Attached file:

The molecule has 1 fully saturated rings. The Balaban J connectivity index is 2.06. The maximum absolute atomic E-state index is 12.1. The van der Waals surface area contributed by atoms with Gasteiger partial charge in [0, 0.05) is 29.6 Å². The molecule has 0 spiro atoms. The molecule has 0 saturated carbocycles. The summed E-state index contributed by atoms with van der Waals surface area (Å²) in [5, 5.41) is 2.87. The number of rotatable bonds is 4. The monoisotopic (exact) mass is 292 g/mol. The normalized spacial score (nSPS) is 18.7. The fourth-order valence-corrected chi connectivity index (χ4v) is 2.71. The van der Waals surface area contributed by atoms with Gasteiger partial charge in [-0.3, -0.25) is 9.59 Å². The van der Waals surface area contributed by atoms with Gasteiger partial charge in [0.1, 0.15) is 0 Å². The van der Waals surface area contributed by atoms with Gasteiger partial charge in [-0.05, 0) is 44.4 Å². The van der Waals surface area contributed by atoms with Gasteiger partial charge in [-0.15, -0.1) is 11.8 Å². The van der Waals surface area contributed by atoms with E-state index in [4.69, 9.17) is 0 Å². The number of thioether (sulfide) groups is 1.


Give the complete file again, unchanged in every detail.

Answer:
The molecule has 1 fully saturated rings. The Balaban J connectivity index is 2.06. The maximum absolute atomic E-state index is 12.1. The van der Waals surface area contributed by atoms with Gasteiger partial charge in [0, 0.05) is 29.6 Å². The molecule has 0 spiro atoms. The molecule has 0 saturated carbocycles. The summed E-state index contributed by atoms with van der Waals surface area (Å²) in [5, 5.41) is 2.87. The number of rotatable bonds is 4. The monoisotopic (exact) mass is 292 g/mol. The normalized spacial score (nSPS) is 18.7. The fourth-order valence-corrected chi connectivity index (χ4v) is 2.71. The van der Waals surface area contributed by atoms with Gasteiger partial charge in [-0.3, -0.25) is 9.59 Å². The van der Waals surface area contributed by atoms with Gasteiger partial charge in [0.1, 0.15) is 0 Å². The van der Waals surface area contributed by atoms with Gasteiger partial charge in [-0.05, 0) is 44.4 Å². The van der Waals surface area contributed by atoms with Gasteiger partial charge in [-0.15, -0.1) is 11.8 Å². The van der Waals surface area contributed by atoms with E-state index in [4.69, 9.17) is 0 Å². The number of thioether (sulfide) groups is 1.